I had big plans for the summer of 2017.
What started out as a redecorating project had grown into remodeling our home. My wife, Peg, and I would start with the kitchen and bathroom.
I started to get headaches when I was scraping the old paint off the bathroom ceiling. The project was uncomfortable, as I was constantly looking up and working above my head. I decided to limit the work to a few hours a day and hoped the headaches would subside when the project was done.
And they did.
A few weeks later, I was out mowing the lawn and ended up with a nasty headache. It lingered for a while after I was done. I came in, had some dinner and went into the family room to relax.
All of a sudden, I started to have discomfort in the upper part of my chest. It then changed to sort of a breathing spasm which sort of acted in a “wave” that went up to my head. When it hit my head, it really hurt.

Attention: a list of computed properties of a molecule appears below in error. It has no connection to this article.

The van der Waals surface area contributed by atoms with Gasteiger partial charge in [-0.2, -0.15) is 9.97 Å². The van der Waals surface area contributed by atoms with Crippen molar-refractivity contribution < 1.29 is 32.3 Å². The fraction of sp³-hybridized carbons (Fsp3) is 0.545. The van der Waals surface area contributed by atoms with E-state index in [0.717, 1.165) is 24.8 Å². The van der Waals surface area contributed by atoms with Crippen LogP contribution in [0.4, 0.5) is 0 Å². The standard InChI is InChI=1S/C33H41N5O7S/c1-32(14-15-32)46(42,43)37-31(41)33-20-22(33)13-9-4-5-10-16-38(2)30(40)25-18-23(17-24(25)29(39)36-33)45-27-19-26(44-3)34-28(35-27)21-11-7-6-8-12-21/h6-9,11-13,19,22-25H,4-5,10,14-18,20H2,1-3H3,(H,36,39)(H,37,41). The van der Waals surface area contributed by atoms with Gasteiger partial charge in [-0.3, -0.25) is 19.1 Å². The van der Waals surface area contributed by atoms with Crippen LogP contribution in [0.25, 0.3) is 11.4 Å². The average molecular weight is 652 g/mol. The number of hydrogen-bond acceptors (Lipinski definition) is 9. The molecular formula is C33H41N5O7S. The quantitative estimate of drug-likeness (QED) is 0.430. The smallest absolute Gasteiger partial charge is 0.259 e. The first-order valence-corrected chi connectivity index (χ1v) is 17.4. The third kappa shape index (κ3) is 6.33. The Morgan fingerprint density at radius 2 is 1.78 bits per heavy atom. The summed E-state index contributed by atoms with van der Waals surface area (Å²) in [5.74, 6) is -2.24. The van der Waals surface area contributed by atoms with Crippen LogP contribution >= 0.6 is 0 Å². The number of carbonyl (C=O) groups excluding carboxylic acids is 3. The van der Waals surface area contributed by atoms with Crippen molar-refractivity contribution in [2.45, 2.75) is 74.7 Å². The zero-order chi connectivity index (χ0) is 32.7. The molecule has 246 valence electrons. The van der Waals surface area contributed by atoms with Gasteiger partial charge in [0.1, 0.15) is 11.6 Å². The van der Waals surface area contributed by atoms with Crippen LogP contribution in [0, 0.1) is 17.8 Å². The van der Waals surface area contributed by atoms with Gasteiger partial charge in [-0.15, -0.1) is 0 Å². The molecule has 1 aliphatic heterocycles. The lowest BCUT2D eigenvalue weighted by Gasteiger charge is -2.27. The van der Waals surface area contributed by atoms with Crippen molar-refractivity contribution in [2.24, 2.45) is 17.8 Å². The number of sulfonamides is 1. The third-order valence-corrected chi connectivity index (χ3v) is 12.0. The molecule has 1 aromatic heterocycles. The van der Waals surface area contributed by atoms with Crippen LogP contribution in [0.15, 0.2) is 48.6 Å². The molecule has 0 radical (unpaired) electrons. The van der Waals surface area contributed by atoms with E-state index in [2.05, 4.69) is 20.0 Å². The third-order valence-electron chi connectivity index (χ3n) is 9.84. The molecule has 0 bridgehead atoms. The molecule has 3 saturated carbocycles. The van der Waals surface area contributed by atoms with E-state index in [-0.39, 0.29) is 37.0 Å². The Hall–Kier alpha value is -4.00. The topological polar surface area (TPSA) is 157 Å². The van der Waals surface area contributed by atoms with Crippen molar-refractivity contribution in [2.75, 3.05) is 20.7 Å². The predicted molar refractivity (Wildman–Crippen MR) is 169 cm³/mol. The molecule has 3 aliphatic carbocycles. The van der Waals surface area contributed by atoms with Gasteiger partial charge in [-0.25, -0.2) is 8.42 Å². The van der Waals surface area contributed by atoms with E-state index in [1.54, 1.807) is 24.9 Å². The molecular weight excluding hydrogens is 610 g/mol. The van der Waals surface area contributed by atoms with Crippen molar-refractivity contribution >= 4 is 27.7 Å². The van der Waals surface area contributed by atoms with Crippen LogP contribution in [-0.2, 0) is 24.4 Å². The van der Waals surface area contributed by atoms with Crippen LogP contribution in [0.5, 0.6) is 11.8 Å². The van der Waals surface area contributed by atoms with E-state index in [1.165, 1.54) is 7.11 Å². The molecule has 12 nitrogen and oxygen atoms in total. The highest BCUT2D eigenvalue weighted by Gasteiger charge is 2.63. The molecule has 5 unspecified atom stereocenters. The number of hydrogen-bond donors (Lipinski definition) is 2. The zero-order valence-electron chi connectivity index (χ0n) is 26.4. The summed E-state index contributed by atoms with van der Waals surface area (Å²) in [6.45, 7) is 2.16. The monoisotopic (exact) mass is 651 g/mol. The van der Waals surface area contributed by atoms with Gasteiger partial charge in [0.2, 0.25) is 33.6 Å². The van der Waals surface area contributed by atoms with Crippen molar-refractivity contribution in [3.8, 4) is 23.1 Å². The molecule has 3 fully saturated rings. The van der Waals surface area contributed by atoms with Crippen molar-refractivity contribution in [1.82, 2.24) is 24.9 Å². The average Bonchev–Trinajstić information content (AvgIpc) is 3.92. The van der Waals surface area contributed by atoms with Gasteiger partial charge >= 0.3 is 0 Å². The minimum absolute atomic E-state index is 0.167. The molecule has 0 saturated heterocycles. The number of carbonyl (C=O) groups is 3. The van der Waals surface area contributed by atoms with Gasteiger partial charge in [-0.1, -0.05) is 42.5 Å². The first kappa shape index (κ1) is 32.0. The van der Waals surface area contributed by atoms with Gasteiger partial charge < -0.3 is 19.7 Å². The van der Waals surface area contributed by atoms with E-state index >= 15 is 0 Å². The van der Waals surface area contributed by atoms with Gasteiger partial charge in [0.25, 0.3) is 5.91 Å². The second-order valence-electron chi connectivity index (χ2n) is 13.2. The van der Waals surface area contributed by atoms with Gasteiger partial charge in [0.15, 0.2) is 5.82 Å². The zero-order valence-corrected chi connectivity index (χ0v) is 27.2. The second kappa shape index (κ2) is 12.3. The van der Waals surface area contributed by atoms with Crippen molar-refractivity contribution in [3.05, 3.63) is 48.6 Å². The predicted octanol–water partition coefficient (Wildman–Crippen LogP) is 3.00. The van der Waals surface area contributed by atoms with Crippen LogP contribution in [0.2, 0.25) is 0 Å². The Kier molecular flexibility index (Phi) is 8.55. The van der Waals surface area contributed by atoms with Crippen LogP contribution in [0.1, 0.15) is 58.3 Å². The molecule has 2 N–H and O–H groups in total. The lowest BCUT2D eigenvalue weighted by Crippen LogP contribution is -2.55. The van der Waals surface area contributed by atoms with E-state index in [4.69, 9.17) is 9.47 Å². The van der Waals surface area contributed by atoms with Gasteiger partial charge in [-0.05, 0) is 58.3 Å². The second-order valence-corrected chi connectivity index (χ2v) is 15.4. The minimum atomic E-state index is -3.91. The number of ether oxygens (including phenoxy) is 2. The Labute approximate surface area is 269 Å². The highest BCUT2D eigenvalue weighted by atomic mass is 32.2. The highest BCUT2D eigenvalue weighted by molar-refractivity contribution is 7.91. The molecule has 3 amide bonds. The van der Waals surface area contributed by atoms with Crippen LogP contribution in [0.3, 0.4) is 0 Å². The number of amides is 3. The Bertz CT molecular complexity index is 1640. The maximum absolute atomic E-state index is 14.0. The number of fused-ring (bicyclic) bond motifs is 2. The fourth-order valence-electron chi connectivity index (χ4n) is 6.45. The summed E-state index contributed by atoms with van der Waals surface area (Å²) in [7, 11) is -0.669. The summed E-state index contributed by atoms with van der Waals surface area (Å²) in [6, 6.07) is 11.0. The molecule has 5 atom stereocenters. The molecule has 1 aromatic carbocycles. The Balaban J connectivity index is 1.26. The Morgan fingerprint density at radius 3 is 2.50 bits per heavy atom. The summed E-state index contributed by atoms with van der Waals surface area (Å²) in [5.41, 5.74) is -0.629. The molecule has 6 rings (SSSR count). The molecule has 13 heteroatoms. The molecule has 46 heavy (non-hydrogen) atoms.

I told Peg I thought it was best if we went to the emergency department and get it checked out.
In the Emergency Department at OSF HealthCare Saint Francis Medical Center in Peoria, the triage group immediately put some EKG leads on me and started to draw blood. They didn’t see any unusual cardiac rhythms, and the blood tests didn’t show any of the enzymes you’d expect during a cardiac event.
I wasn’t having a heart attack, so what was causing the pain in my head and chest?
There were lots of questions about the intensity of the triathlon training I had been doing. They wanted to know if I had been having any issues during the workouts. I told them I hadn’t, except for some shortness of breath when the intensity was really ramped up. However, my heart rate and shortness of breath quickly returned to an acceptable level when I took a break.